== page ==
Royal Jodhpurs. 3rd June

Dorney Lake Bend to Shepperton Village Visitor Moorings

A much quieter day on the river, we’d made a wise decision to stop early yesterday, but today we’d need to make up for it. As we pushed off the lady from the hire boat in front popped her head out to thank us for helping yesterday, they’ve boated before but not for five years, they’ll soon get to grips with things again.

An empty river

We winded and headed for Boveney Lock, a Lock Keeper on duty penning us down, we paused at the bins below the lock before carrying on. Yesterday I’d have been able to take sunny photos of the castle, but today was just grey, the Castle a shadow of itself. Plenty of space to moor on the Brocas with only a couple of cruisers tied up, the bank seemed to be straighter than I remembered. This is where I used to come with my Aunt Nancy and Uncle Peter to feed the swans when I was little. Then as I got older we’d stand on Windsor Bridge to watch Concord fly over, my cousins joked about hearing the sonic boom ( they were both pilots by then).


Two boats were coming up in Romney Lock when we arrived, a day boat operating the sluices, a volunteer chatting away to the cruiser at the back of the lock. The chaps pushing the buttons couldn’t believe how long it was taking to fill the lock, but it is nearly 260ft long, you could easily fit 12 Oleannas and have space for a few cruisers in there. The volunteer volunteered to push buttons so I could hold the bow rope and down we went.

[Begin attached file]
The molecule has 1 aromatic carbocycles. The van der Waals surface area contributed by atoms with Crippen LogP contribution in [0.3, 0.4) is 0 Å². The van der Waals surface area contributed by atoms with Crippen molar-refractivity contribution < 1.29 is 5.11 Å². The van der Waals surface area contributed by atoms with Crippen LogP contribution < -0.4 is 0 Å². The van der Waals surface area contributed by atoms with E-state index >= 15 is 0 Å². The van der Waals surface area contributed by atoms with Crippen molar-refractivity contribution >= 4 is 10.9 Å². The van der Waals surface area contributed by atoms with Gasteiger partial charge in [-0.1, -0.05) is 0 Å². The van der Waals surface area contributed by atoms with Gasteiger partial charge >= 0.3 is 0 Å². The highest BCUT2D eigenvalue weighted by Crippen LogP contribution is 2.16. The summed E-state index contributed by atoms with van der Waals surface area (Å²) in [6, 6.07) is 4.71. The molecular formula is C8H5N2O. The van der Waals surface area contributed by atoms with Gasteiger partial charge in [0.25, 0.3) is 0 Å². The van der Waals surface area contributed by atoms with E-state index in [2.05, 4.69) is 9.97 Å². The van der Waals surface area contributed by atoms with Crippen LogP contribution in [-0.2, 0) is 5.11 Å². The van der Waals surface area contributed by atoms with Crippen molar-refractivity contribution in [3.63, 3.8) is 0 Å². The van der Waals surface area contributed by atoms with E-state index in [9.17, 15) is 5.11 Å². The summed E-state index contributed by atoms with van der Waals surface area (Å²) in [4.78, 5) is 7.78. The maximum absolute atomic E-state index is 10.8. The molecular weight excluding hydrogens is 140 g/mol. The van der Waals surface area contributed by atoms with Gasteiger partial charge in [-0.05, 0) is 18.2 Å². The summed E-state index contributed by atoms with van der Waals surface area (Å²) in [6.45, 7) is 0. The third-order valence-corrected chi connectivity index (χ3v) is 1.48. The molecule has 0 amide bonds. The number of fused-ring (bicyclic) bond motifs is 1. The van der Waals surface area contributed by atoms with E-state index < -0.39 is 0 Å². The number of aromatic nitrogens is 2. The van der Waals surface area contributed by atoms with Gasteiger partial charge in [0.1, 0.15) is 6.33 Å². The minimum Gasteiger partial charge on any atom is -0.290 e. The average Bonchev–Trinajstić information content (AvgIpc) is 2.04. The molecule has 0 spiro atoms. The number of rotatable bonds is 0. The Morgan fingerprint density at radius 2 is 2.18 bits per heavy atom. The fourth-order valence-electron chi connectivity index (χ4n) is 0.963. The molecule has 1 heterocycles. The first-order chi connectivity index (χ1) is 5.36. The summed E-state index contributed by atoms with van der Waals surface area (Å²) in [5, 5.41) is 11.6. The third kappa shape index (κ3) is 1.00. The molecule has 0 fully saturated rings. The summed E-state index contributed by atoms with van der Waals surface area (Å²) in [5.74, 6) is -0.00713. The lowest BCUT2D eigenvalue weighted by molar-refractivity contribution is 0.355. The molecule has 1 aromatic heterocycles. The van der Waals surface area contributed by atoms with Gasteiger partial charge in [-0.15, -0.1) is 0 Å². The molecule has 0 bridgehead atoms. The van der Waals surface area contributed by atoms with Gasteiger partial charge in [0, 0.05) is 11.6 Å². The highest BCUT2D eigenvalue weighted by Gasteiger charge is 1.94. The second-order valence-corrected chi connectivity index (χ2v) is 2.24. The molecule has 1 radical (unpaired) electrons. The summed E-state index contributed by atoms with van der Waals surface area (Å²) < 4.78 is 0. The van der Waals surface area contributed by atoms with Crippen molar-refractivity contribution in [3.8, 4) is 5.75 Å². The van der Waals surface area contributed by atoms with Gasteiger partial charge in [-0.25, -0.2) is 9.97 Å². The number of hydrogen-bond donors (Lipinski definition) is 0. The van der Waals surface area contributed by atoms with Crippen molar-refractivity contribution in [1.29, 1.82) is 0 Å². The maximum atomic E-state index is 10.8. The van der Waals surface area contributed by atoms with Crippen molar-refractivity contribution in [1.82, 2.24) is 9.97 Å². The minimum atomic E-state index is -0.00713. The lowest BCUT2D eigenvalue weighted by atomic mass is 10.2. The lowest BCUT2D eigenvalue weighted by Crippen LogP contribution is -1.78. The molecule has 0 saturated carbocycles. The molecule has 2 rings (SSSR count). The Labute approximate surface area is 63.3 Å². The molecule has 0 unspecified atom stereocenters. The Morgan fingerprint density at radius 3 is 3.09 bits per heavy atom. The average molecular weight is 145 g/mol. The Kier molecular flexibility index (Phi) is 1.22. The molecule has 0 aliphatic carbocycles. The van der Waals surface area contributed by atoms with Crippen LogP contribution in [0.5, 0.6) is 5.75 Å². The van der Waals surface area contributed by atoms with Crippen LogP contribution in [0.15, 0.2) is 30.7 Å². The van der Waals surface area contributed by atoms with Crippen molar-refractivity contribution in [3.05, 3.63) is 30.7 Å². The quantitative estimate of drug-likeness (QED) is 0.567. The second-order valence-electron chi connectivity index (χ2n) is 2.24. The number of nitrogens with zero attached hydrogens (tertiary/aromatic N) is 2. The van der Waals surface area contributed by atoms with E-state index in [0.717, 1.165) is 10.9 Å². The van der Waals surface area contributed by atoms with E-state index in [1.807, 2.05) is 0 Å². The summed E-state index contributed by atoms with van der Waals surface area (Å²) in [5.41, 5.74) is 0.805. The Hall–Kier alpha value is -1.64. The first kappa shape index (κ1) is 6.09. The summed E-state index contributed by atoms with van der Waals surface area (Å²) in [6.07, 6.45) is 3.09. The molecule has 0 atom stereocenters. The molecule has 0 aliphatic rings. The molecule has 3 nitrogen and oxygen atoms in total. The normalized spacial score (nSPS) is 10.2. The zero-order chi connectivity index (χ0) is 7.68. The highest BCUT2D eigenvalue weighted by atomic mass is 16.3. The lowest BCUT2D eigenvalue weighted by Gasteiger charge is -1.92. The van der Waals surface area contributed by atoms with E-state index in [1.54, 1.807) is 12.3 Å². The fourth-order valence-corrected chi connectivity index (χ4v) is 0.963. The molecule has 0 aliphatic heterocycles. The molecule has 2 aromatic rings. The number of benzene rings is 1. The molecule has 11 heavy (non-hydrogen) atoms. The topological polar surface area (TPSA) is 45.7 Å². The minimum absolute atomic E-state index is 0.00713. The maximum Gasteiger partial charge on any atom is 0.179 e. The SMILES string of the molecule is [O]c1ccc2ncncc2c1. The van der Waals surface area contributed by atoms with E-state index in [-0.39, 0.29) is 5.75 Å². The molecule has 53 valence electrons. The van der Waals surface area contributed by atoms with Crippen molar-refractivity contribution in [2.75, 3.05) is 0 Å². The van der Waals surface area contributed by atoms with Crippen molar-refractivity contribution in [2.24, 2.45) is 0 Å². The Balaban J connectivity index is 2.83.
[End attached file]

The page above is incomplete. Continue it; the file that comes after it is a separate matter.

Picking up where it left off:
Royal bottoms

Between Victoria and Albert Bridges, around Home Park there has been a hedge planted, currently only a couple of feet high, but will it in time block out the view of the castle from the river here? Four ladies two on horse back the other two on a carriage appeared from nowhere. Were they royal family members, half term activates? Beige jodphurs. We kept up with them for a while but then they disappeared. Two people rode towards us out for a yack, black jodphurs this time. Might there be a royal hierarchy of jodphur colours, more senior royals in darker colours? They gave a wave to us, not quite a standard royal wave, so maybe they were just patrolling the perimeter.

Holders of a Thames Key Power

Old Windsor Lock was just being opened by one of the trip boats. The two crew, as you’d expect, had their ropes in handy locations resting on a canopy and hooked up on the cabin sides. They tied the boat off and one chap headed up to the Lock Keepers hut a special Key of Power in his hand, he turned it in a box enabling the extra buttons on the control panel, this meant they could lift the sluices quicker, their boat almost being as wide as the lock hardly moved about as it rose.

Under the M25

The panels are older than those further upstream, so you have to push and hold the buttons for the sluices for ten seconds, then wait for two minutes before you do it again. It took us a lot longer than the trip boat, but by the time the lock was nearly empty boats were approaching from below so I could leave their crew to open the gates for us.